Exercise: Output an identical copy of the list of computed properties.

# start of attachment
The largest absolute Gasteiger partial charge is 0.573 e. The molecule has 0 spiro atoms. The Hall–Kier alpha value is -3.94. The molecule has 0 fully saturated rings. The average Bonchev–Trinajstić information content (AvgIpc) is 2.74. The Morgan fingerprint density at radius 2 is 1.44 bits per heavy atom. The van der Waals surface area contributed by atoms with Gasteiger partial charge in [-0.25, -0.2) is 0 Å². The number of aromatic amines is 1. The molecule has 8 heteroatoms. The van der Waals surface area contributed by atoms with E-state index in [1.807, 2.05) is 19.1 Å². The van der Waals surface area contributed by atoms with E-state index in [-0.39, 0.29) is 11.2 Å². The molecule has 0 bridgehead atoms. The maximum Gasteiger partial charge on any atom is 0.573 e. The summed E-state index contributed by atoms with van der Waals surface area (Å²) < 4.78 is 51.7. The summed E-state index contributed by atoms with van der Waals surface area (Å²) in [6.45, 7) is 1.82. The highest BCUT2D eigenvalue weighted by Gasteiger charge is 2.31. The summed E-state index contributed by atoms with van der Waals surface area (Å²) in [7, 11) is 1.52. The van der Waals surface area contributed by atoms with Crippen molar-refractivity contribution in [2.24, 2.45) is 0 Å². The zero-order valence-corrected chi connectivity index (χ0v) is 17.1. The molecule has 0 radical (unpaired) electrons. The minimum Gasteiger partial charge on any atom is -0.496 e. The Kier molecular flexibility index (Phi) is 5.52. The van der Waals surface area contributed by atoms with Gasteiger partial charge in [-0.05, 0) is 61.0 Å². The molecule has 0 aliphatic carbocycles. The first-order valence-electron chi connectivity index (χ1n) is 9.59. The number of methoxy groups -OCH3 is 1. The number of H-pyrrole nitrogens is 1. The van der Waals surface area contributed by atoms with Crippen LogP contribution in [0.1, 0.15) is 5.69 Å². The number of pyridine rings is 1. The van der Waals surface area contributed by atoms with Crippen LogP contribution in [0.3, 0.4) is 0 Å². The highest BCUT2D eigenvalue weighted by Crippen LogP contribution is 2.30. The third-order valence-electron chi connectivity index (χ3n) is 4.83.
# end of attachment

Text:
The largest absolute Gasteiger partial charge is 0.573 e. The molecule has 0 spiro atoms. The Hall–Kier alpha value is -3.94. The molecule has 0 fully saturated rings. The average Bonchev–Trinajstić information content (AvgIpc) is 2.74. The Morgan fingerprint density at radius 2 is 1.44 bits per heavy atom. The van der Waals surface area contributed by atoms with Gasteiger partial charge in [-0.25, -0.2) is 0 Å². The number of aromatic amines is 1. The molecule has 8 heteroatoms. The van der Waals surface area contributed by atoms with E-state index in [1.807, 2.05) is 19.1 Å². The van der Waals surface area contributed by atoms with E-state index in [-0.39, 0.29) is 11.2 Å². The molecule has 0 bridgehead atoms. The maximum Gasteiger partial charge on any atom is 0.573 e. The summed E-state index contributed by atoms with van der Waals surface area (Å²) < 4.78 is 51.7. The summed E-state index contributed by atoms with van der Waals surface area (Å²) in [6.45, 7) is 1.82. The highest BCUT2D eigenvalue weighted by Gasteiger charge is 2.31. The summed E-state index contributed by atoms with van der Waals surface area (Å²) in [7, 11) is 1.52. The van der Waals surface area contributed by atoms with Crippen molar-refractivity contribution in [2.24, 2.45) is 0 Å². The zero-order valence-corrected chi connectivity index (χ0v) is 17.1. The molecule has 0 radical (unpaired) electrons. The minimum Gasteiger partial charge on any atom is -0.496 e. The Kier molecular flexibility index (Phi) is 5.52. The van der Waals surface area contributed by atoms with Gasteiger partial charge in [-0.05, 0) is 61.0 Å². The molecule has 0 aliphatic carbocycles. The first-order valence-electron chi connectivity index (χ1n) is 9.59. The number of methoxy groups -OCH3 is 1. The number of H-pyrrole nitrogens is 1. The van der Waals surface area contributed by atoms with Crippen LogP contribution in [0.1, 0.15) is 5.69 Å². The number of pyridine rings is 1. The van der Waals surface area contributed by atoms with Crippen LogP contribution in [0.3, 0.4) is 0 Å². The highest BCUT2D eigenvalue weighted by Crippen LogP contribution is 2.30. The third-order valence-electron chi connectivity index (χ3n) is 4.83.